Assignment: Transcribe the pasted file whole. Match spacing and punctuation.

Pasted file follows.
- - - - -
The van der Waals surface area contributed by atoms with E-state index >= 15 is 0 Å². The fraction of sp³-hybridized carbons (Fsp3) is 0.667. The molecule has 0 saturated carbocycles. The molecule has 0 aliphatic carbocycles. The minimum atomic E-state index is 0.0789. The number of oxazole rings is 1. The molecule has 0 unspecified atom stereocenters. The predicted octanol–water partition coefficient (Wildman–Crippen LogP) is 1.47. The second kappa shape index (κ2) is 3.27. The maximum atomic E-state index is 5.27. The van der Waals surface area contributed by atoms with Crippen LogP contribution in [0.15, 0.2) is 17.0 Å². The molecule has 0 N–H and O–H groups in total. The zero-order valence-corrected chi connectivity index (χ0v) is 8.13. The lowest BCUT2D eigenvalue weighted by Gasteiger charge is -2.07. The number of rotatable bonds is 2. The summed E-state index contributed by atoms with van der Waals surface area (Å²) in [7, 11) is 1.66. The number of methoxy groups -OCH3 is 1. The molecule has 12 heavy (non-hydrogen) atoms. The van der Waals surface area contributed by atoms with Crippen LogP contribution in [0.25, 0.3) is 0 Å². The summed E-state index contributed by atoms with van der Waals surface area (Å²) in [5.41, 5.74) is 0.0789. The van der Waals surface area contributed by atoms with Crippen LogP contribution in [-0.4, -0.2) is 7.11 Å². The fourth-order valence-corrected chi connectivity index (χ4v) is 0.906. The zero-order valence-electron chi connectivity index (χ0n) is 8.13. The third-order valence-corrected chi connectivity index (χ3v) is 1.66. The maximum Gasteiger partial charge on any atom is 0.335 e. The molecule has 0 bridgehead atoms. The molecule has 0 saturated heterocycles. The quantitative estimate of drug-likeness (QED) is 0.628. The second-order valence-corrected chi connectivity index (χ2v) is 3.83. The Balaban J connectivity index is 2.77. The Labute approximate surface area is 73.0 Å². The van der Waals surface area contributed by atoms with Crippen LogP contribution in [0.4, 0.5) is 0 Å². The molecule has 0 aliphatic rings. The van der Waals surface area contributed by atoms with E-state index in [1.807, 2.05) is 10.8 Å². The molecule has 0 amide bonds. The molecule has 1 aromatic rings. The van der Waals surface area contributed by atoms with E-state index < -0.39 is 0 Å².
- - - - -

The van der Waals surface area contributed by atoms with E-state index >= 15 is 0 Å². The fraction of sp³-hybridized carbons (Fsp3) is 0.667. The molecule has 0 saturated carbocycles. The molecule has 0 aliphatic carbocycles. The minimum atomic E-state index is 0.0789. The number of oxazole rings is 1. The molecule has 0 unspecified atom stereocenters. The predicted octanol–water partition coefficient (Wildman–Crippen LogP) is 1.47. The second kappa shape index (κ2) is 3.27. The maximum atomic E-state index is 5.27. The van der Waals surface area contributed by atoms with Crippen LogP contribution in [0.15, 0.2) is 17.0 Å². The molecule has 0 N–H and O–H groups in total. The zero-order valence-corrected chi connectivity index (χ0v) is 8.13. The lowest BCUT2D eigenvalue weighted by Gasteiger charge is -2.07. The number of rotatable bonds is 2. The summed E-state index contributed by atoms with van der Waals surface area (Å²) in [7, 11) is 1.66. The number of methoxy groups -OCH3 is 1. The molecule has 12 heavy (non-hydrogen) atoms. The van der Waals surface area contributed by atoms with Crippen LogP contribution in [0.25, 0.3) is 0 Å². The summed E-state index contributed by atoms with van der Waals surface area (Å²) in [5.41, 5.74) is 0.0789. The van der Waals surface area contributed by atoms with Crippen LogP contribution in [-0.4, -0.2) is 7.11 Å². The fourth-order valence-corrected chi connectivity index (χ4v) is 0.906. The zero-order valence-electron chi connectivity index (χ0n) is 8.13. The third-order valence-corrected chi connectivity index (χ3v) is 1.66. The maximum Gasteiger partial charge on any atom is 0.335 e. The molecule has 0 bridgehead atoms. The molecule has 0 saturated heterocycles. The quantitative estimate of drug-likeness (QED) is 0.628. The second-order valence-corrected chi connectivity index (χ2v) is 3.83. The Balaban J connectivity index is 2.77. The Labute approximate surface area is 73.0 Å². The van der Waals surface area contributed by atoms with Crippen LogP contribution in [0.4, 0.5) is 0 Å². The molecule has 0 aliphatic rings. The van der Waals surface area contributed by atoms with E-state index in [1.807, 2.05) is 10.8 Å². The molecule has 0 amide bonds. The molecule has 1 aromatic rings. The van der Waals surface area contributed by atoms with E-state index < -0.39 is 0 Å².